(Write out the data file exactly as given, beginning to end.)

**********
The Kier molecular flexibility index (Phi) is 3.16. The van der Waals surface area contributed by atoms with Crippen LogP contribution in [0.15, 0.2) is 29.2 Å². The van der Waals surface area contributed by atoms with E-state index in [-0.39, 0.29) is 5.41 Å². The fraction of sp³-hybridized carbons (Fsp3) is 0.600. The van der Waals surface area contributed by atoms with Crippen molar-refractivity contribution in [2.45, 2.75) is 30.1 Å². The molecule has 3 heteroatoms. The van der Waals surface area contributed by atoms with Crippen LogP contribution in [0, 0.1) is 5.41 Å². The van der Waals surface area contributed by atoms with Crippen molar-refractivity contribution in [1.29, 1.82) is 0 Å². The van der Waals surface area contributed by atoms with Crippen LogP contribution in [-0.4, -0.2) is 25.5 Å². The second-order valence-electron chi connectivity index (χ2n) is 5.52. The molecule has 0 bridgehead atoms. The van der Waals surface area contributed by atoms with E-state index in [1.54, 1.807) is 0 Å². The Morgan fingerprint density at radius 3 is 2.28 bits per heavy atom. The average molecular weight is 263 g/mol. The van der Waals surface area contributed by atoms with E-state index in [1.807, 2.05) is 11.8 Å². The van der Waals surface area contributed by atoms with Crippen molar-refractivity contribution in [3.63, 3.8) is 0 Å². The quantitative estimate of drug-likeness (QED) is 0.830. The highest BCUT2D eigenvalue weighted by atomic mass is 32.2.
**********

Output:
The Kier molecular flexibility index (Phi) is 3.16. The van der Waals surface area contributed by atoms with Crippen LogP contribution in [0.15, 0.2) is 29.2 Å². The van der Waals surface area contributed by atoms with E-state index in [-0.39, 0.29) is 5.41 Å². The fraction of sp³-hybridized carbons (Fsp3) is 0.600. The van der Waals surface area contributed by atoms with Crippen molar-refractivity contribution in [2.45, 2.75) is 30.1 Å². The molecule has 3 heteroatoms. The van der Waals surface area contributed by atoms with Crippen LogP contribution in [0, 0.1) is 5.41 Å². The van der Waals surface area contributed by atoms with Crippen molar-refractivity contribution in [1.29, 1.82) is 0 Å². The van der Waals surface area contributed by atoms with Crippen LogP contribution in [-0.4, -0.2) is 25.5 Å². The second-order valence-electron chi connectivity index (χ2n) is 5.52. The molecule has 0 bridgehead atoms. The van der Waals surface area contributed by atoms with E-state index in [1.54, 1.807) is 0 Å². The Morgan fingerprint density at radius 3 is 2.28 bits per heavy atom. The average molecular weight is 263 g/mol. The van der Waals surface area contributed by atoms with E-state index in [1.807, 2.05) is 11.8 Å². The van der Waals surface area contributed by atoms with Crippen molar-refractivity contribution in [3.63, 3.8) is 0 Å². The quantitative estimate of drug-likeness (QED) is 0.830. The highest BCUT2D eigenvalue weighted by atomic mass is 32.2.